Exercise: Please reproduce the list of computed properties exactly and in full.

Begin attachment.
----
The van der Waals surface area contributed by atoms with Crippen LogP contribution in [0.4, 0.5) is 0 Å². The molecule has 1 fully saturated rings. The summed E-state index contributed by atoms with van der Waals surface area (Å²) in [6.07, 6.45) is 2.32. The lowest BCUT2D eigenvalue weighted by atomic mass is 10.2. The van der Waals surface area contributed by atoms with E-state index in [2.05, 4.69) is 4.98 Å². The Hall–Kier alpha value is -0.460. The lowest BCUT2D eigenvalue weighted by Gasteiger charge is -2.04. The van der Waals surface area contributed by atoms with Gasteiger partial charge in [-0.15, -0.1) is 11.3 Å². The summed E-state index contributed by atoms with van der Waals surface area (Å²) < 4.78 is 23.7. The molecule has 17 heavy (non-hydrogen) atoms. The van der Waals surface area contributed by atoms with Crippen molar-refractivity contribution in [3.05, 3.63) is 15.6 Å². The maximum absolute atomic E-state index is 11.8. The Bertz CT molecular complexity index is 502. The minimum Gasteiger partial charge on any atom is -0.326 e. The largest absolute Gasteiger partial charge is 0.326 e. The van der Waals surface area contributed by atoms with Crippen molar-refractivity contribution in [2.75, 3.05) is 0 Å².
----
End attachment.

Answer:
The van der Waals surface area contributed by atoms with Crippen LogP contribution in [0.4, 0.5) is 0 Å². The molecule has 1 fully saturated rings. The summed E-state index contributed by atoms with van der Waals surface area (Å²) in [6.07, 6.45) is 2.32. The lowest BCUT2D eigenvalue weighted by atomic mass is 10.2. The van der Waals surface area contributed by atoms with E-state index in [2.05, 4.69) is 4.98 Å². The Hall–Kier alpha value is -0.460. The lowest BCUT2D eigenvalue weighted by Gasteiger charge is -2.04. The van der Waals surface area contributed by atoms with Gasteiger partial charge in [-0.15, -0.1) is 11.3 Å². The summed E-state index contributed by atoms with van der Waals surface area (Å²) < 4.78 is 23.7. The molecule has 17 heavy (non-hydrogen) atoms. The van der Waals surface area contributed by atoms with Crippen molar-refractivity contribution in [3.05, 3.63) is 15.6 Å². The maximum absolute atomic E-state index is 11.8. The Bertz CT molecular complexity index is 502. The minimum Gasteiger partial charge on any atom is -0.326 e. The largest absolute Gasteiger partial charge is 0.326 e. The van der Waals surface area contributed by atoms with Crippen molar-refractivity contribution in [2.75, 3.05) is 0 Å².